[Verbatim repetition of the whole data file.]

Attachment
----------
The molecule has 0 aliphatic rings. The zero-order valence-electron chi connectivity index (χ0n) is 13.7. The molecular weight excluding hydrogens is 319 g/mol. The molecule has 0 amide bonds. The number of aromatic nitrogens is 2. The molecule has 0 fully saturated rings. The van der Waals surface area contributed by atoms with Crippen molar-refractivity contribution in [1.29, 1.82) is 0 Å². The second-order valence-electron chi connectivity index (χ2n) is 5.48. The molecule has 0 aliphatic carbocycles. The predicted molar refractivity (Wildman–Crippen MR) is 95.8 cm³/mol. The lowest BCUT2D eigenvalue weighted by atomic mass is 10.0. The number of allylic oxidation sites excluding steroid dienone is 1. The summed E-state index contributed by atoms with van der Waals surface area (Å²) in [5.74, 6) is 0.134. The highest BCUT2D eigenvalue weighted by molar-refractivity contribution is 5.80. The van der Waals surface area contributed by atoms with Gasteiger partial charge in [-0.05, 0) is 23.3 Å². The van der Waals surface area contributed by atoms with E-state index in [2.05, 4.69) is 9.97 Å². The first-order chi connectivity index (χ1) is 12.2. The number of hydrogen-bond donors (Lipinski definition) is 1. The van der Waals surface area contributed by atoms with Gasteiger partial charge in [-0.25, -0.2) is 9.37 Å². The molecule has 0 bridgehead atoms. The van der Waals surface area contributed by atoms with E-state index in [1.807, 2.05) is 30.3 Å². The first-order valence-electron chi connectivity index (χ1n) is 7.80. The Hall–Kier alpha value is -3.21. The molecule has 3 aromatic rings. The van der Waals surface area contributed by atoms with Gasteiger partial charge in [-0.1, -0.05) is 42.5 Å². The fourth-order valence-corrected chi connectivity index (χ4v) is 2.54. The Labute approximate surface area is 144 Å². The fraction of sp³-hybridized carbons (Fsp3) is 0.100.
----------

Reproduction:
The molecule has 0 aliphatic rings. The zero-order valence-electron chi connectivity index (χ0n) is 13.7. The molecular weight excluding hydrogens is 319 g/mol. The molecule has 0 amide bonds. The number of aromatic nitrogens is 2. The molecule has 0 fully saturated rings. The van der Waals surface area contributed by atoms with Crippen molar-refractivity contribution in [1.29, 1.82) is 0 Å². The second-order valence-electron chi connectivity index (χ2n) is 5.48. The molecule has 0 aliphatic carbocycles. The predicted molar refractivity (Wildman–Crippen MR) is 95.8 cm³/mol. The lowest BCUT2D eigenvalue weighted by atomic mass is 10.0. The number of allylic oxidation sites excluding steroid dienone is 1. The summed E-state index contributed by atoms with van der Waals surface area (Å²) in [5.74, 6) is 0.134. The highest BCUT2D eigenvalue weighted by molar-refractivity contribution is 5.80. The van der Waals surface area contributed by atoms with Gasteiger partial charge in [-0.05, 0) is 23.3 Å². The van der Waals surface area contributed by atoms with E-state index in [2.05, 4.69) is 9.97 Å². The first-order chi connectivity index (χ1) is 12.2. The number of hydrogen-bond donors (Lipinski definition) is 1. The van der Waals surface area contributed by atoms with Gasteiger partial charge in [-0.25, -0.2) is 9.37 Å². The molecule has 0 bridgehead atoms. The van der Waals surface area contributed by atoms with E-state index in [1.807, 2.05) is 30.3 Å². The first-order valence-electron chi connectivity index (χ1n) is 7.80. The Hall–Kier alpha value is -3.21. The molecule has 3 aromatic rings. The van der Waals surface area contributed by atoms with Gasteiger partial charge in [-0.1, -0.05) is 42.5 Å². The fourth-order valence-corrected chi connectivity index (χ4v) is 2.54. The Labute approximate surface area is 144 Å². The fraction of sp³-hybridized carbons (Fsp3) is 0.100.